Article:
From fender-benders resulting in minor injuries to head-on collisions resulting in catastrophic injuries, any accident can be traumatic and difficult to recover from on a physical and emotional level. To make matters worse, motor vehicle accident victims may find themselves unable to work during their recovery and therefore, unable to pay their medical and household bills. In more serious cases, victims may never be able to return to work due to the permanent injuries they suffer. By filing a lawsuit against the parties responsible for their accident, accident victims may be able to recover compensation to support themselves and their families.
Many personal injury lawsuits rest on proving another party’s negligence. Negligence occurs when a party breaches a duty owed to another party and that breach of duty causes the other party harm. Generally, with car accidents, one driver breached their duty to drive safely by failing to follow traffic laws and as a result, caused an accident which resulted in harm to another driver.
For example, if two vehicles are involved in a rear-end collision, it is likely that one driver followed too closely, drove while distracted, drove at an excessive rate of speed, or otherwise drove negligently. As a result, the negligent driver’s behavior caused his or her vehicle to rear-end another vehicle, which resulted in injuries to the driver of the other vehicle.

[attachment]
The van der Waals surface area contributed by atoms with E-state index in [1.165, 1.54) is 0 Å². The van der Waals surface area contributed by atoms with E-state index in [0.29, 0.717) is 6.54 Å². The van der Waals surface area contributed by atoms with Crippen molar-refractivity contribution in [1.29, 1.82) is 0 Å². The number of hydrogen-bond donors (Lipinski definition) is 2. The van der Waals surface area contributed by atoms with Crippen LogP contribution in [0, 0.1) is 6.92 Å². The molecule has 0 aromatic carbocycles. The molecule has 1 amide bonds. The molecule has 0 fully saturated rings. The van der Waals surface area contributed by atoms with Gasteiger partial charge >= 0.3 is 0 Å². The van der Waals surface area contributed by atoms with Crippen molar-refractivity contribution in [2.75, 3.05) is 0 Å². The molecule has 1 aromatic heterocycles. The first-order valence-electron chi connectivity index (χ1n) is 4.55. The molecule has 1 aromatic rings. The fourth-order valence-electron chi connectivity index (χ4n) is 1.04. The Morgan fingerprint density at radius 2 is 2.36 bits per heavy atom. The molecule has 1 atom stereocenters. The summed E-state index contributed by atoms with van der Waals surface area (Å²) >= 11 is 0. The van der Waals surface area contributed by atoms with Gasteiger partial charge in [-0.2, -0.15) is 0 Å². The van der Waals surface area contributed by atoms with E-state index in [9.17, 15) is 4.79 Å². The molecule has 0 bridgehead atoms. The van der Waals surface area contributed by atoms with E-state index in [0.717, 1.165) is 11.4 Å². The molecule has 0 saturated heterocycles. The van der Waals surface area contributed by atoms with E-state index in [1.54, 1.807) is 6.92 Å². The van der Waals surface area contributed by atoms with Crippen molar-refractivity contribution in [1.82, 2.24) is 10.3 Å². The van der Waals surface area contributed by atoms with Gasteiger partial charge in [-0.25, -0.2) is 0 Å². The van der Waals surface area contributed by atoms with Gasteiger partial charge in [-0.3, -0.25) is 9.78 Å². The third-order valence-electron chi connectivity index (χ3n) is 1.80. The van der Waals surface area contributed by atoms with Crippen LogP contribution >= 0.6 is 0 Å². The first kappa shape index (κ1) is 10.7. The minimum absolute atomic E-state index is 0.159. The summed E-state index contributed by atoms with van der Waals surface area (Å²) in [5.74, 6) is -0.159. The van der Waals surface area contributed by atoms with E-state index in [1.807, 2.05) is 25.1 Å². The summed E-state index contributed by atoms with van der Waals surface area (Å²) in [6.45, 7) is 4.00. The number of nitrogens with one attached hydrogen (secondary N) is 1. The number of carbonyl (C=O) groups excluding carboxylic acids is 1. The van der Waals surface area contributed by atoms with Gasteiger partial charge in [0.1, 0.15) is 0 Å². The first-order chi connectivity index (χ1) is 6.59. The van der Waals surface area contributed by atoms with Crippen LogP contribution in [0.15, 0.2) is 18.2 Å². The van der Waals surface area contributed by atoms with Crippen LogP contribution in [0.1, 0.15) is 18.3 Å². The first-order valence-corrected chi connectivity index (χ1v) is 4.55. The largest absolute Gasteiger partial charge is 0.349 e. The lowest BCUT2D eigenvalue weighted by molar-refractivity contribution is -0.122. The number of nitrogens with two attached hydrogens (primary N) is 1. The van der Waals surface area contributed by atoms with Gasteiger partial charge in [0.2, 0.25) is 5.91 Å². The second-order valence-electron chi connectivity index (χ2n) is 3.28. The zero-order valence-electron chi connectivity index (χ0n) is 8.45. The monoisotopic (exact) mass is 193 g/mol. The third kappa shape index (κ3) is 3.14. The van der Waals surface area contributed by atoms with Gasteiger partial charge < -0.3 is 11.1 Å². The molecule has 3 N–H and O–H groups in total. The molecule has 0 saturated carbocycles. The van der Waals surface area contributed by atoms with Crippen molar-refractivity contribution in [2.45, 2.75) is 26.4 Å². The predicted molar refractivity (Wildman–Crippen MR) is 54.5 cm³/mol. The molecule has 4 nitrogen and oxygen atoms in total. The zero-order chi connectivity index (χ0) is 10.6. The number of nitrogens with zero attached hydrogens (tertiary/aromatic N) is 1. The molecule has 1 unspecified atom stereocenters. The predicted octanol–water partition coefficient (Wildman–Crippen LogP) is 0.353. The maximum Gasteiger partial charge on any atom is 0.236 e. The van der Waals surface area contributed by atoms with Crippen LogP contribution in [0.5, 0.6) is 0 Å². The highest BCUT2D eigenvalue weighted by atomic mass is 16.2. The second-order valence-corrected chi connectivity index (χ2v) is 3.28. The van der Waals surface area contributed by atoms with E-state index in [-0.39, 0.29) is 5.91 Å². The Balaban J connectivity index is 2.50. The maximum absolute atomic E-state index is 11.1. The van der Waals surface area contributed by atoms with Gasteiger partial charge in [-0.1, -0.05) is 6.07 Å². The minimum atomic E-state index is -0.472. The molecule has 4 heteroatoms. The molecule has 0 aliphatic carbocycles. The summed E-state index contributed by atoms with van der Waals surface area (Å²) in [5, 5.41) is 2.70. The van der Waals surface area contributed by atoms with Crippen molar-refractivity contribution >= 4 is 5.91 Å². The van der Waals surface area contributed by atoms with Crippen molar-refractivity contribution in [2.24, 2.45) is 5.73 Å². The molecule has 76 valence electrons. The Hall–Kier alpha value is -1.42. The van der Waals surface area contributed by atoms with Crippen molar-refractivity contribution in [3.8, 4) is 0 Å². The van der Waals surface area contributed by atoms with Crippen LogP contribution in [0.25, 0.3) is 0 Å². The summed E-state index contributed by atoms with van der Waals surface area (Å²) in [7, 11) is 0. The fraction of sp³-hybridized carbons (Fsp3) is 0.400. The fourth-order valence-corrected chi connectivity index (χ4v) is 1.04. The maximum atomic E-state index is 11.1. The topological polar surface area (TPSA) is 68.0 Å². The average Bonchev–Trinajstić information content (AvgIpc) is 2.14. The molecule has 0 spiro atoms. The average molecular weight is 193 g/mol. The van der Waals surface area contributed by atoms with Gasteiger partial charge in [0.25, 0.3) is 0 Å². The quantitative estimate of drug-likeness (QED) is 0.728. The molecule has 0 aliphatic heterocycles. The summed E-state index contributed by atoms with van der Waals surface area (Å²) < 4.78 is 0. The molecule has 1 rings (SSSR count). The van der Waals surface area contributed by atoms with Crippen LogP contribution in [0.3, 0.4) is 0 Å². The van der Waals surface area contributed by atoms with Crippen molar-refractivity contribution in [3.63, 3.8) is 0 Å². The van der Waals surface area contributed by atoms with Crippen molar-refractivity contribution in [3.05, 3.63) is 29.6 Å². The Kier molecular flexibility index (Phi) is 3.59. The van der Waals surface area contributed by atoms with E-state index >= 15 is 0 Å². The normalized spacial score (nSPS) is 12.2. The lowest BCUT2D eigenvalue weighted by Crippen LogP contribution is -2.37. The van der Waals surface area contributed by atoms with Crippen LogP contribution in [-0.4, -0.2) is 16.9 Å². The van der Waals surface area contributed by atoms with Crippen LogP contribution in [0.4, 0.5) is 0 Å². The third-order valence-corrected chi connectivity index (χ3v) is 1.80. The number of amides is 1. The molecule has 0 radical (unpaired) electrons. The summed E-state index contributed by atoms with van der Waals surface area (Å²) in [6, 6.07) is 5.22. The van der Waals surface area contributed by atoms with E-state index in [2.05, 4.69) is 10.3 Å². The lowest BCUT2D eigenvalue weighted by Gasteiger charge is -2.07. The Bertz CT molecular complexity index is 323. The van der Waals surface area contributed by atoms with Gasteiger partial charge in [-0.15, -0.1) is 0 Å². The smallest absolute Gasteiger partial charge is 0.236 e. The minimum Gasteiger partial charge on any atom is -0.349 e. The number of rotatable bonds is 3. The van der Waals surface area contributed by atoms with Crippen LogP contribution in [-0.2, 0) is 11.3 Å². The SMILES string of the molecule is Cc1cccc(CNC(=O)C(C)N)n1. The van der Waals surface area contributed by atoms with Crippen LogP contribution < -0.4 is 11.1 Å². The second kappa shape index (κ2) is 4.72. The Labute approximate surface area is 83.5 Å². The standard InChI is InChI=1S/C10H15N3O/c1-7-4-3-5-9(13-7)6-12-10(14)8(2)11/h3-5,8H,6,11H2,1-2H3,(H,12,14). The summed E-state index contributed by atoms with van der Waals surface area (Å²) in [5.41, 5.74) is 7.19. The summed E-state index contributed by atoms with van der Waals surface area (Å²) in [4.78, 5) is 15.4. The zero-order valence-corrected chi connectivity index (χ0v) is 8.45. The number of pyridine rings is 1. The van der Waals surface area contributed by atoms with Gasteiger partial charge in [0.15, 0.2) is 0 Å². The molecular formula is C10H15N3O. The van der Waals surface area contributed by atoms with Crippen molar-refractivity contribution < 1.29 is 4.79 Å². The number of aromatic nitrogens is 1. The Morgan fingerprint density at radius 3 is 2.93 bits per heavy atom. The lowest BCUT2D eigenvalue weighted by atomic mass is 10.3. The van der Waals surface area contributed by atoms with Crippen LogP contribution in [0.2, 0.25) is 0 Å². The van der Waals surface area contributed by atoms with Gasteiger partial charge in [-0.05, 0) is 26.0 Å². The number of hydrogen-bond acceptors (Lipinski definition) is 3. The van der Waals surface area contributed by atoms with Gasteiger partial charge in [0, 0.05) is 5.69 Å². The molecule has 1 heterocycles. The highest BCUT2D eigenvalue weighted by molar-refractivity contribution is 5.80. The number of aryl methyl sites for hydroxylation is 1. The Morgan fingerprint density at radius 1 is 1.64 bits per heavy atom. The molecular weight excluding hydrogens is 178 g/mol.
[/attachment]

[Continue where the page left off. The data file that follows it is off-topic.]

In many accident cases, more than one party is responsible for the accident and any resulting injuries. Some states will allow you to recover damages, even if you were partially at fault for the collision. However, Virginia follows contributory negligence laws, meaning that if you are even one percent responsible for the accident, you cannot recover compensation. A personal injury attorney in your area can review the facts of your accident and give you a realistic picture of what to expect if you decide to go forward with your lawsuit.